Catholic Encyclopedia (1913)/Flavius Claudius Jovianus
Roman Emperor, 363-4. After the death of Julian the Apostate (26 June, 363), the army making war on Persia and then in retreat from Assyria proclaimed Jovianus emperor, after the prefect of the guard, Sallustius, a confidant of Julian, had refused the dignity on account of his advanced age. Jovianus was a son of the distinguished Count (Comes) Varronianus and a native of Pannonia. Though at that time less than thirty-three, he held the rank of captain in the imperial bodyguard. His election was hailed with joy by the Christians, since from him they could expect religious toleration. Although Jovianus had a warlike appearance, he lacked the spirit and decision of a soldier and leader of men. Therefore he accepted the conditions of peace offered by Shapur (Sapor), the crafty Persian king, and agreed to restore the boundaries of the empire as they existed before the peace with Diocletian in 297. The four satrapies east of the Tigris, with the fortified cities of Nisibis and Singara, were relinquished contrary to the wishes of the inhabitants, who were hostile to Persia, and the ancient connection between the Roman Empire and Armenia was severed. In return, the Roman army was permitted to retreat to the right bank of the Tigris without molestation. This weak agreement destroyed at one blow the Roman supremacy over the country about the Euphrates and Armenia, and Persia henceforth dominated the hither Orient. Under great difficulties Jovianus marched with the army from Mesopotamia to Antioch and thence to Tarsus, where he caused the mausoleum of his predecessor to be adorned. On 16 February, 364, during the march to Constantinople, the emperor was overtaken by a sudden death in the Bithynian frontier town of Dadastana, having been suffocated by coal gas in his bed-chamber, though possibly assassinated (Socrates, III, xx-xxv; VI, iii-vi). His body was brought to Constantinople and buried in the church of the Apostles beside that of Constantine. Jovianus was a zealous and orthodox Christian. He restored to the Church the privileges granted by Constantine and withdrawn by Julian. Athanasius, then seventy, was permitted to return from exile to Alexandria. ln a general edict of toleration, he established freedom for all forms of worship, even paganism, but forbade magical sacrifices, reintroducing the religious toleration proclaimed by Constantine in his Milan Edict of 313.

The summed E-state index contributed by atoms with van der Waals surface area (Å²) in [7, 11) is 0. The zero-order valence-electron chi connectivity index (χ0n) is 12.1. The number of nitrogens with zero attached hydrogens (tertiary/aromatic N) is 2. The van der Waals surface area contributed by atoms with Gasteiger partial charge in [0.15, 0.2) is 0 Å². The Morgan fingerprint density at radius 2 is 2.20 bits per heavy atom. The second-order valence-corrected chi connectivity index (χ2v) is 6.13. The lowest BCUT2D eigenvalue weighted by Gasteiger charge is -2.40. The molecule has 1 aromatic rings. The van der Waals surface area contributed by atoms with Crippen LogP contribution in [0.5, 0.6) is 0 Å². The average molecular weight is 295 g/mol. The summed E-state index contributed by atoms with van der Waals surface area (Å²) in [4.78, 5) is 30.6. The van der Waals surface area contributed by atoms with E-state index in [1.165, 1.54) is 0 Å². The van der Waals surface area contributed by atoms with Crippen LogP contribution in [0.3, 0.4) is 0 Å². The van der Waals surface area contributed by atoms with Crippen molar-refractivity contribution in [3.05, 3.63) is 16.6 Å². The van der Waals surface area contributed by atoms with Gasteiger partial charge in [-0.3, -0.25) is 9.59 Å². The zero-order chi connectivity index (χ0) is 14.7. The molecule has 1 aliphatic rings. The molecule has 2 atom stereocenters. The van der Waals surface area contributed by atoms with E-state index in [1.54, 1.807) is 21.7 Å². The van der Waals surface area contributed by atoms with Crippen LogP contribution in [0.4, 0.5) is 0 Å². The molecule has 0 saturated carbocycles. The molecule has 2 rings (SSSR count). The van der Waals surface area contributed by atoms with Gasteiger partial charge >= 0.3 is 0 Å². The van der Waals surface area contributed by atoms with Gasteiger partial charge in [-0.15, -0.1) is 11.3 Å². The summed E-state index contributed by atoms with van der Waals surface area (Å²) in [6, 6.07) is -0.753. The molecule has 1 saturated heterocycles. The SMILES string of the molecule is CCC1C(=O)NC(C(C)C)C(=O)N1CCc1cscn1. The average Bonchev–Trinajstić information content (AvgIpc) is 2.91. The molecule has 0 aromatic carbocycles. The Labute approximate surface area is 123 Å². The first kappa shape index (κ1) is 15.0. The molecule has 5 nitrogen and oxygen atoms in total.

HERTZBERG, Gesch d. rom. Kaiserreichs, II (Berlin, 1880); SCHILLER, Gesch. d. rom. Kaiserzeit, II (Gotha, 1887); BLETTERIE, Hist. de l'emp. Jovien (Paris, 1748); TILLEMONT, Hist. des Empereurs, IV (Paris, 1697), 577-93, 702-3; GIBBON, Decline and Fall of the Roman Empire, xxv-xxviii; WORDSWORTH in Dict. Christ. Biog., s.v.; DUCHESNE, Hist. ancienne de l'eglise, II (Paris, 1907); BOISSIER, La fin du paganisme (5th ed., Paris, 1907).